Councillors call for stop to Peak hotel development
Traffic concerns coupled with safety fears for hikers make plans for Lugard Road mansion unsound say lawmakers and ex-resident agrees
Fourteen district councillors have petitioned the Town Planning Board to stop a developer from transforming a 97-year-old house on The Peak into a hotel.
The councillors cited traffic concerns on the single-lane road leading to the house, and the visual and environmental impacts of the transformation on the area. The public can comment on developer Crown Empire's application by today at the latest, and the board will discuss the matter on August 16.
Central and Western District councillor Joseph Chan Ho-lim, of the Liberal Party, said a hotel would put 80 to 100 more cars on the road per day, but the lane was not built for heavy traffic.
"The road is also part of a very popular hiking trail," Chan said. "Every day thousands of people use it. With the increased traffic, the safety of hikers, especially the elderly, will be jeopardised."
The house on Lugard Road, was designed by Lennox Bird, a partner of architectural firm Palmer and Turner, and completed around 1916.
Crown Empire bought the property in September for HK$384 million.
Then in June, the Antiquities Advisory Board proposed granting it grade-two historical status.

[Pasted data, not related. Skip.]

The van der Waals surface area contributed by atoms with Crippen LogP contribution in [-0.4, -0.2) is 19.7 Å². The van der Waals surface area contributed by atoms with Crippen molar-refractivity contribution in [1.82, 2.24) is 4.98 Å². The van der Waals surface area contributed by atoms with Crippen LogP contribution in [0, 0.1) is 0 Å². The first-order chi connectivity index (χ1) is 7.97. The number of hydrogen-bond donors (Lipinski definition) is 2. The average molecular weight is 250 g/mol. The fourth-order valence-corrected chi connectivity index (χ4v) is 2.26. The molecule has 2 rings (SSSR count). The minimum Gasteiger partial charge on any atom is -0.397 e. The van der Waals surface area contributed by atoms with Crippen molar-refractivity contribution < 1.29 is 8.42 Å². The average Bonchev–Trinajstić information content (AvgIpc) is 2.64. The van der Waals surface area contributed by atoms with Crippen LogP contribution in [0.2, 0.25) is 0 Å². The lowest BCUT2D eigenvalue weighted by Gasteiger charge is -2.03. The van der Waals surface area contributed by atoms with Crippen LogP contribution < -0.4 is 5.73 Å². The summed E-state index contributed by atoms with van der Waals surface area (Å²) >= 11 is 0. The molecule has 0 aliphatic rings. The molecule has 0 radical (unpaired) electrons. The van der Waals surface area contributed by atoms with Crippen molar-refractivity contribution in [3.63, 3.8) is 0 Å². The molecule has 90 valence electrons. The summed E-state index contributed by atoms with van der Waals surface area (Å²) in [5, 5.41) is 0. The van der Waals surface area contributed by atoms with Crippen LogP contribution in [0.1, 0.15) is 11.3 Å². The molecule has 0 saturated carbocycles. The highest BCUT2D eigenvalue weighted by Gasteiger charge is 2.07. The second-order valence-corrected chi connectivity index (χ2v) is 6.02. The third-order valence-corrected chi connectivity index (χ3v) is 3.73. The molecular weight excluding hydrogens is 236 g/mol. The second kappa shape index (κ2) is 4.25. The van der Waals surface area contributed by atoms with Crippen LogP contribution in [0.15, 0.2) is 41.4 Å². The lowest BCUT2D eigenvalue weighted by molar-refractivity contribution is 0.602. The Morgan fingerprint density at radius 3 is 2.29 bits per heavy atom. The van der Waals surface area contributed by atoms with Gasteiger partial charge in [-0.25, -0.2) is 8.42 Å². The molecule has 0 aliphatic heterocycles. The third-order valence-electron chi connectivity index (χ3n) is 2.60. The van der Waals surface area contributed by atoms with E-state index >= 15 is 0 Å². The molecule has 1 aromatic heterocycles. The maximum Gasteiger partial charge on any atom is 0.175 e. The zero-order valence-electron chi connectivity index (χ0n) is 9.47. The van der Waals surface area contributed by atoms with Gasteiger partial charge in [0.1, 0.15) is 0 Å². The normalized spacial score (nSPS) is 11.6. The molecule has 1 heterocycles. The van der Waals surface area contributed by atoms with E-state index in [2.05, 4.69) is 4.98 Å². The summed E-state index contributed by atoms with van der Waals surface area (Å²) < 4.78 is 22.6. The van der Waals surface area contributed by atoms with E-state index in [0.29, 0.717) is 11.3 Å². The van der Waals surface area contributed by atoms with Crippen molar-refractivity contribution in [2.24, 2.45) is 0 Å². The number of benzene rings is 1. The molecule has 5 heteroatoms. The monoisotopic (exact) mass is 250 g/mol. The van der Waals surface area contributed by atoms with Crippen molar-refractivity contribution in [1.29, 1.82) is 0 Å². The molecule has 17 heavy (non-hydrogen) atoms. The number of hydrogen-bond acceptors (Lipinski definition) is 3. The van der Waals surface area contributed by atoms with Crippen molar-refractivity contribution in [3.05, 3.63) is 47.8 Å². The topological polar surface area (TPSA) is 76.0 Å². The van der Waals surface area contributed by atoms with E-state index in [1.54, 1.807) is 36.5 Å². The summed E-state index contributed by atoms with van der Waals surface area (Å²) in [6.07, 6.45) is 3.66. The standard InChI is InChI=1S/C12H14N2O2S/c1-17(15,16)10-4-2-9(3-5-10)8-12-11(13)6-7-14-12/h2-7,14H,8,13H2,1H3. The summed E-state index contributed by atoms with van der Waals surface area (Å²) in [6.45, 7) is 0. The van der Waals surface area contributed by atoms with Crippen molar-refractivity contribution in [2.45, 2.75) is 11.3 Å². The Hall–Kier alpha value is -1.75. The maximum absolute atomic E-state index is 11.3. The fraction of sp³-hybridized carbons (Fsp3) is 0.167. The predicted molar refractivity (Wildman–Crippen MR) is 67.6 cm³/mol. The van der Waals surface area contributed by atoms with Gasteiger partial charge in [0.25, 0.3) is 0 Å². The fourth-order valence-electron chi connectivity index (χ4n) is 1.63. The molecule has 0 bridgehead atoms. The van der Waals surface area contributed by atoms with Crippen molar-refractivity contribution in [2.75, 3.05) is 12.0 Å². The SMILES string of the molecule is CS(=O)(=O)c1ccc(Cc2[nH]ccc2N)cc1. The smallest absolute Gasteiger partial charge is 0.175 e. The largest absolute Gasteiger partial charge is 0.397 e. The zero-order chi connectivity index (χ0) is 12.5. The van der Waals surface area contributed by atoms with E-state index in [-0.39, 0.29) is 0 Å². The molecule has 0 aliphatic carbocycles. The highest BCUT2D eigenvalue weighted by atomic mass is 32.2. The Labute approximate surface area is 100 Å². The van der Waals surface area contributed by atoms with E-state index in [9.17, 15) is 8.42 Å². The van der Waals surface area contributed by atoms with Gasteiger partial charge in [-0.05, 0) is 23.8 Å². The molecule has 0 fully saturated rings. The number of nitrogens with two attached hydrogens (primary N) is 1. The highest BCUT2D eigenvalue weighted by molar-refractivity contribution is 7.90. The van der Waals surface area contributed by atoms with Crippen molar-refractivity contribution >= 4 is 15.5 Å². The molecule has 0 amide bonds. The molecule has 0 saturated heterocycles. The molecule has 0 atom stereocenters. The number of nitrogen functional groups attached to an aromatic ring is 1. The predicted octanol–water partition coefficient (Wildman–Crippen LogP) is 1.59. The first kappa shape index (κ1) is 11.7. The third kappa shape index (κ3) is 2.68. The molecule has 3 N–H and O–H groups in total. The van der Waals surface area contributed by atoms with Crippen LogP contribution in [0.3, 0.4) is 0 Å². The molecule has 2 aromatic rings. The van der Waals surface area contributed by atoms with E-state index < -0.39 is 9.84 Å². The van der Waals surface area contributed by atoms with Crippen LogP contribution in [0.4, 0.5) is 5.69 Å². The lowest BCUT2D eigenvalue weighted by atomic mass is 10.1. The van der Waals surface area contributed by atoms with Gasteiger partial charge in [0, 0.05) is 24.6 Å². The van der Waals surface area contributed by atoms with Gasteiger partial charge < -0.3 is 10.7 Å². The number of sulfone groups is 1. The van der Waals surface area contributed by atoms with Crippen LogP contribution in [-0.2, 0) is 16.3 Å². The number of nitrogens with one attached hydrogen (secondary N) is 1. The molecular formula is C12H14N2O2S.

The developer applied to the Town Planning Board to turn the house into a heritage hotel with 17 rooms.
It plans to build two new structures to provide, with the existing building, a gross floor area of 1,158 square metres.
"The proposed heritage hotel will allow successful conservation and maintenance of the existing building, and give opportunities to appreciate the distinctive building as well as the history and environment of the surrounding areas," the developer said.
It would provide free guided tours to offer the public an insight into the history of the house.
Dr Joseph Yao Ki-fu, who lived in the house for 12 years, has written a letter in support of Chan's stance.
The lane was too narrow to accommodate vehicles that transported hotel guests and their luggage, Yao said.
"There are close to 40 turns from the beginning of Lugard Road to No 27," he said in a letter to Chan.
At each turn, the front bumper of the vehicle would virtually be touching the railing in order to gain enough clearance, he said.
He noted that another serious issue was landslides, which would cut off access to the place.
He doubted whether the house was suitable to be converted into a hotel, where guests would have to deal regularly with inconvenience and danger.
Companies Registry data shows Crown Empire is owned by GNL 12, which belongs to a company registered in Anguilla in the Caribbean.